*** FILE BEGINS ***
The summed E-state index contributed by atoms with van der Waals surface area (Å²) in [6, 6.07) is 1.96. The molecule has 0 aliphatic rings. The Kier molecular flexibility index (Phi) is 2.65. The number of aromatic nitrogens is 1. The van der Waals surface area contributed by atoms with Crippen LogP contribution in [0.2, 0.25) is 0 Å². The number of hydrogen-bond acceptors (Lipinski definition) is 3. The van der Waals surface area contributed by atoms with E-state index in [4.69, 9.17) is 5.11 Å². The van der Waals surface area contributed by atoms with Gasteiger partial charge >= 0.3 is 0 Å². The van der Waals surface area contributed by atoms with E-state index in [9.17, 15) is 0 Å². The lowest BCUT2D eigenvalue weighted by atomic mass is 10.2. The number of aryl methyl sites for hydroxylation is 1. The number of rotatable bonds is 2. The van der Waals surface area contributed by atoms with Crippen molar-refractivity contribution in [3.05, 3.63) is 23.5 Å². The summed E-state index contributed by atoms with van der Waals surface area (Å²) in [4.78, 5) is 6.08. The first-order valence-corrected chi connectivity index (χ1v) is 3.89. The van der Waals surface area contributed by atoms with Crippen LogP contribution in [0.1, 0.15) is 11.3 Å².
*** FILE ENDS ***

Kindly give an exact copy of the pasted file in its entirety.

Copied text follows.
The summed E-state index contributed by atoms with van der Waals surface area (Å²) in [6, 6.07) is 1.96. The molecule has 0 aliphatic rings. The Kier molecular flexibility index (Phi) is 2.65. The number of aromatic nitrogens is 1. The van der Waals surface area contributed by atoms with Crippen LogP contribution in [0.2, 0.25) is 0 Å². The number of hydrogen-bond acceptors (Lipinski definition) is 3. The van der Waals surface area contributed by atoms with E-state index in [4.69, 9.17) is 5.11 Å². The van der Waals surface area contributed by atoms with Gasteiger partial charge >= 0.3 is 0 Å². The van der Waals surface area contributed by atoms with E-state index in [9.17, 15) is 0 Å². The lowest BCUT2D eigenvalue weighted by atomic mass is 10.2. The number of aryl methyl sites for hydroxylation is 1. The number of rotatable bonds is 2. The van der Waals surface area contributed by atoms with Crippen molar-refractivity contribution in [3.05, 3.63) is 23.5 Å². The summed E-state index contributed by atoms with van der Waals surface area (Å²) in [4.78, 5) is 6.08. The first-order valence-corrected chi connectivity index (χ1v) is 3.89. The van der Waals surface area contributed by atoms with Crippen LogP contribution in [0.1, 0.15) is 11.3 Å².